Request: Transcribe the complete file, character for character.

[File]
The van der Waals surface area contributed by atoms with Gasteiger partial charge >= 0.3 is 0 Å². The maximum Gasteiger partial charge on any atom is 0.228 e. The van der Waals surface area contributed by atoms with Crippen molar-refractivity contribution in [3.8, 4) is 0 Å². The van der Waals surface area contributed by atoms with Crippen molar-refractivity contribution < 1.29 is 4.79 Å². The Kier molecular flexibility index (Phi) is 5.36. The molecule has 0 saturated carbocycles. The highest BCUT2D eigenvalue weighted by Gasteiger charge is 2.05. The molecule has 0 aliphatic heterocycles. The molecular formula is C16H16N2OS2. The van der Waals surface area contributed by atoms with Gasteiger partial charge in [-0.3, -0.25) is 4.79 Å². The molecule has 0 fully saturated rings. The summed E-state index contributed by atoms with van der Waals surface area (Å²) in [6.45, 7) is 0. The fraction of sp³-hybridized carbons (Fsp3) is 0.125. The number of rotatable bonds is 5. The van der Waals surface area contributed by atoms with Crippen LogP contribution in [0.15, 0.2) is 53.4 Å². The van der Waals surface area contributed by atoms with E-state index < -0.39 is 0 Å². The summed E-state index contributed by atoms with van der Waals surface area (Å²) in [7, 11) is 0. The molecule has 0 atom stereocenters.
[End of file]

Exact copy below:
The van der Waals surface area contributed by atoms with Gasteiger partial charge >= 0.3 is 0 Å². The maximum Gasteiger partial charge on any atom is 0.228 e. The van der Waals surface area contributed by atoms with Crippen molar-refractivity contribution in [3.8, 4) is 0 Å². The van der Waals surface area contributed by atoms with Crippen molar-refractivity contribution < 1.29 is 4.79 Å². The Kier molecular flexibility index (Phi) is 5.36. The molecule has 0 saturated carbocycles. The highest BCUT2D eigenvalue weighted by Gasteiger charge is 2.05. The molecule has 0 aliphatic heterocycles. The molecular formula is C16H16N2OS2. The van der Waals surface area contributed by atoms with Gasteiger partial charge in [-0.3, -0.25) is 4.79 Å². The molecule has 0 fully saturated rings. The summed E-state index contributed by atoms with van der Waals surface area (Å²) in [6.45, 7) is 0. The fraction of sp³-hybridized carbons (Fsp3) is 0.125. The number of rotatable bonds is 5. The van der Waals surface area contributed by atoms with Crippen LogP contribution in [0.15, 0.2) is 53.4 Å². The van der Waals surface area contributed by atoms with E-state index < -0.39 is 0 Å². The summed E-state index contributed by atoms with van der Waals surface area (Å²) in [7, 11) is 0. The molecule has 0 atom stereocenters.